By this point, getting the parties into negotiations seemed easy but bringing them to agreement very difficult. As one said, “Give us a deadline, and we’ll bust it”. So the Prime Minister and Irish Taoiseach came to Belfast to join the negotiations for a hectic 18 hours. More rooms were cleared and Ministers doubled up accommodation.

With sleeves rolled up, the Prime Ministers had meetings with the parties into the early hours. But they also set out the limits of what was possible – there could be a limited, focussed, financial package but it required the Northern Ireland parties first to reach agreement among themselves. Without that, the Prime Ministers left and gloom was widespread.

But those with experience of previous talks had seen the parties come close to the brink of failure before, and then pull back. The credibility of devolution was at stake. Institutions that local politicians had worked hard over decades to establish could collapse. The public mood was unforgiving of another failure.

So no party wanted to walk away, and all wanted to keep working to see if agreement could be forged.

An agreement in stages

In the end, the final agreement came in stages. First, an agreement among the parties themselves on the welfare changes and budgetary measures they would implement. Here, Northern Ireland civil servants played a crucial part. They provided objective information and analysis to enable the parties to understand and evaluate the costs of the different options. Their work helped the parties realise they might not be so far apart after all. The final agreement implemented the UK welfare changes, but with some Northern Ireland variations paid for from the NI budget.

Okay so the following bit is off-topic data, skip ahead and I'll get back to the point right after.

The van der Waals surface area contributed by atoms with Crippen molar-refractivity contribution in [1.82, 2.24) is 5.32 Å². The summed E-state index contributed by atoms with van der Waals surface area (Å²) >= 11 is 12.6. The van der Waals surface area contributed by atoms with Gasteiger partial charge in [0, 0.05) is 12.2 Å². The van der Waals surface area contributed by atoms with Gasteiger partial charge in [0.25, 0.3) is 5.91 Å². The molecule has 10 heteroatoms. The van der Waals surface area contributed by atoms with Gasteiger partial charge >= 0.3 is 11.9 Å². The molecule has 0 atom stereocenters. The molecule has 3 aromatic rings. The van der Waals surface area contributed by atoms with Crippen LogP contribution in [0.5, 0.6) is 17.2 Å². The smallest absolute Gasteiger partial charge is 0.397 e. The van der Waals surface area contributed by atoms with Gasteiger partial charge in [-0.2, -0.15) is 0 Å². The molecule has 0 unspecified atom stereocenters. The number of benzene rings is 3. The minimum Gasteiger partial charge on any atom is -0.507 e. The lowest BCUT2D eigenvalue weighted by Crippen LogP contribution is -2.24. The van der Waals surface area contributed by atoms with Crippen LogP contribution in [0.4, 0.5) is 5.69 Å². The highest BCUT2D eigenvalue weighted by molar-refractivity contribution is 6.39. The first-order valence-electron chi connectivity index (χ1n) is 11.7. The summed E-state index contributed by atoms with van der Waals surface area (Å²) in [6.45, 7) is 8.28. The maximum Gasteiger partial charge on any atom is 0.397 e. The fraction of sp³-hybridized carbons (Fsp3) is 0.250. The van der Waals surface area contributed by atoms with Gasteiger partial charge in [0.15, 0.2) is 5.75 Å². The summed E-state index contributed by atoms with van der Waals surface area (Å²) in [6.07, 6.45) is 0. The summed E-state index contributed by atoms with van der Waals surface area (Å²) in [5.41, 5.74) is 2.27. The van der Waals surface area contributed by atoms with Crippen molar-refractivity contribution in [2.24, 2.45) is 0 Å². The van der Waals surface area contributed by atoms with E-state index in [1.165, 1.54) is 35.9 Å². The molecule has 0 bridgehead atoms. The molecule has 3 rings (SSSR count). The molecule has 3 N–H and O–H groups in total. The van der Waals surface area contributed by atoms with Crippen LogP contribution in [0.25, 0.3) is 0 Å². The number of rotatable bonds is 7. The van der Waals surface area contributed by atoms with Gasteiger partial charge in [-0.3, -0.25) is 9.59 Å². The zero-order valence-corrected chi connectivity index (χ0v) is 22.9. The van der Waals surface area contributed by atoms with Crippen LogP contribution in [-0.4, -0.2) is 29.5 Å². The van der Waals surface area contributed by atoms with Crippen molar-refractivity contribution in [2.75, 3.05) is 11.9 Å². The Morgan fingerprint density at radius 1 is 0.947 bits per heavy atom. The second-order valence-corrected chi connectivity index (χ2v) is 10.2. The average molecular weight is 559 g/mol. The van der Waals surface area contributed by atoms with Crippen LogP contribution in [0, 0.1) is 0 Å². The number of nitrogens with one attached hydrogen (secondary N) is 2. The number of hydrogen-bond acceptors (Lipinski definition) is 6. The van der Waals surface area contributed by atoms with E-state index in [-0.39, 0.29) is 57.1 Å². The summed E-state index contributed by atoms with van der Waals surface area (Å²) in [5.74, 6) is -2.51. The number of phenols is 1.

Next, there was an emerging consensus on how to approach the sensitive issues around coming to terms with Northern Ireland’s violent past, and responding to the needs of victims and survivors. Individual words mattered, as civil servants in the NIO worked through 36 different internal drafts of heads of agreement. They had to balance the positions of all the participants and the sensitivities of victims and survivors. And they had to produce proposals which were workable, which meant working across other government departments, with legal advisers, and in close co- operation with colleagues in the Irish Government as well as the Northern Ireland civil service.

Finally came a marathon 30-hour negotiating session with parties staying all night in Stormont House. Civil servants on all sides worked back and forth to translate emerging consensus into written agreement. Everyone waited, exhausted and bleary- eyed, for a final draft of the agreement, sustained by bacon butties and coffee.

The Stormont House Agreement was finally concluded and announced on 23 December. It has not resolved all the issues. But it does provide a strong basis from which the devolved Executive can move forward – with an agreed budget, a focussed financial package from the UK Government, institutional reforms, and, for the first time, an agreed framework for dealing with the past.

Final agreement could only be achieved by the democratically- elected politicians of Northern Ireland and the UK and Irish Governments working together. Civil servants on all sides played their part in making this possible. Their contribution – making the practical arrangements, providing objective and impartial advice, acting as trusted intermediaries – is all the more vital when political divisions run so deep. The challenge now for civil servants is to implement what the politicians have agreed.